I’ve just about recovered from what has been a crazy but exciting week. I’ve been off all over the place doing bits and pieces; this is the first of three blog posts about it.
The beginning of last week (25th June I think) myself and Sam Griffiths went over to Knole in Sevenoaks to run a mornings workshop on Digital Building Recording techniques. This was one of a series of workshops volunteers were attending over the week as part of the Knole Unwrapped volunteering project.
We were slotted in between James Wright a Buildings Archaeologist from MOLA giving an introduction to traditional building survey and Matt Champion, of the Norfolk Medieval Graffiti Survey, on Graffiti. This meant we were perfectly placed. Our activities for the volunteers gave them a hands-on experience of using a Total Station to record an elevation and an RTI setup to record graffiti.
Our day started with a short talk about the work that has been undertaken as part of the Elite Landscapes in South Eastern England Project and introduced the two techniques. I introduced the team to the methodology Penny Copeland and I used at Bodiam Castle, this is a Total Station connected directly to a laptop during data capture running TheoLT which links to AutoCAD allowing the recording to be visualised in real time. The advantages of this setup means that you can correct mistakes as you go. It also means that you make decisions about what you are recording while you are on site.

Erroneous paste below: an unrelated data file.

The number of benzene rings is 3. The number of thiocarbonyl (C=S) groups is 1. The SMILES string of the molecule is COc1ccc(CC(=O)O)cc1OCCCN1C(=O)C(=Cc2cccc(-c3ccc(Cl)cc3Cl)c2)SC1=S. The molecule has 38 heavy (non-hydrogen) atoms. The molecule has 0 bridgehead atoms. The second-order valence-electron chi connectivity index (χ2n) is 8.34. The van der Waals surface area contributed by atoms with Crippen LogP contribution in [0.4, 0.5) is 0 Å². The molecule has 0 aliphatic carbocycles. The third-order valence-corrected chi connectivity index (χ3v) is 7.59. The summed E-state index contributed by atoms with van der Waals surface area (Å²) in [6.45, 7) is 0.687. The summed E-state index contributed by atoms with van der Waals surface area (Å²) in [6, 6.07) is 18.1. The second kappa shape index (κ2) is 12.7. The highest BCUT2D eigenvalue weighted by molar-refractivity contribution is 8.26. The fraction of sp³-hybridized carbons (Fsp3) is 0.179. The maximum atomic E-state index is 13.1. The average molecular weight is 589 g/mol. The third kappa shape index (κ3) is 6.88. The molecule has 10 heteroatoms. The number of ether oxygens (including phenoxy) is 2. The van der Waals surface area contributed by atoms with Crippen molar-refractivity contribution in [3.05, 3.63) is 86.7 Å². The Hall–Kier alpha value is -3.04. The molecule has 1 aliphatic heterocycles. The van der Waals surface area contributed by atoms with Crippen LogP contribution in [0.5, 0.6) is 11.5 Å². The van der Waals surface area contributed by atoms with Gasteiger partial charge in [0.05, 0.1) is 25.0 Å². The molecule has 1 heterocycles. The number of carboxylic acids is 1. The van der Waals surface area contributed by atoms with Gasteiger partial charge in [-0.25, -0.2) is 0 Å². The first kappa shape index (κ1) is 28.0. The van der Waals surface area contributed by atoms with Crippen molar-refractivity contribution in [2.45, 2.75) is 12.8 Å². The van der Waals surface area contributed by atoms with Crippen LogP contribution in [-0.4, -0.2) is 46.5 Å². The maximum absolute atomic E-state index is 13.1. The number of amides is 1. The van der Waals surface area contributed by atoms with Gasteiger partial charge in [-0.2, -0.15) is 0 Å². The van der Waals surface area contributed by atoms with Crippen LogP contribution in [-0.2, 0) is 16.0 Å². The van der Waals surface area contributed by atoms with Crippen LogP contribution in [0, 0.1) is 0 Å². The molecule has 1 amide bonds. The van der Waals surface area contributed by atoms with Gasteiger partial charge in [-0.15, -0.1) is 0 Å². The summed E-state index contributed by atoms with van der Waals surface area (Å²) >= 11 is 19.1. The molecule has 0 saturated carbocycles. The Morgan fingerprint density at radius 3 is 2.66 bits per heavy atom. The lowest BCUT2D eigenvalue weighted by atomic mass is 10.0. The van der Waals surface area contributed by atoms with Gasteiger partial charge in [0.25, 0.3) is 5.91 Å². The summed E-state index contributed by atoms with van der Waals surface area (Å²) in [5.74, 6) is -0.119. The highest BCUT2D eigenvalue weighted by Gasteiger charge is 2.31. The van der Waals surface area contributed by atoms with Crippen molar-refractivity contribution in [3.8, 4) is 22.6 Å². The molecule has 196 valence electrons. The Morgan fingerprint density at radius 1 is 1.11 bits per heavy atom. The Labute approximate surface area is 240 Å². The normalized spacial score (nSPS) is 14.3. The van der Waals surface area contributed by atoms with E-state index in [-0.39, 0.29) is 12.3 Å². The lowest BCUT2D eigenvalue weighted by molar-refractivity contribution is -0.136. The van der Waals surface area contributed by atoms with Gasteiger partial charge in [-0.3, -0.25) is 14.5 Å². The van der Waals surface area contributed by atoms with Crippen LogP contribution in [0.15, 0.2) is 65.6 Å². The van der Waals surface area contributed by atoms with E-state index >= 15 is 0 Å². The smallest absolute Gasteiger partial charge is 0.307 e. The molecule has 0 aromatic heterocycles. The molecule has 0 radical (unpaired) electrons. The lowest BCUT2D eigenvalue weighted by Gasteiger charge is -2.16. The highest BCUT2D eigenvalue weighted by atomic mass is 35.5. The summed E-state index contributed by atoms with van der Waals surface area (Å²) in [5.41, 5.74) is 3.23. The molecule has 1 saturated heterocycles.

RTI stands for Reflectance Transformation Imaging. It is a recording technique which creates an image with interactive lighting. They are constructed from multiple images taken from the same position but under changing direction of illumination. The creation of RTI’s is very simple and requires little specialist equipment and the processing and viewing software is freely available online (Cultural Heritage Imaging). The process is very successful at highlighting changes in the surface’s shape and colour i.e. highlighting any present graffiti.
It was then time to have a go! We went out the Stable Court where we divided the group into two, half working with me on the Total Station and the other half using RTI to record graffiti with Sam. Both groups seemed to really enjoy both activities. I found it really interesting engaging with them over the use of the techniques and how they might apply to other projects.
James from Mola I think summed up the workshop by saying he felt how this was one of the best methods with engaging with groups. By introducing people with an interest to how we record, why we record and what we use it for it feels like we can get much closer to a collaborative engagement with the building.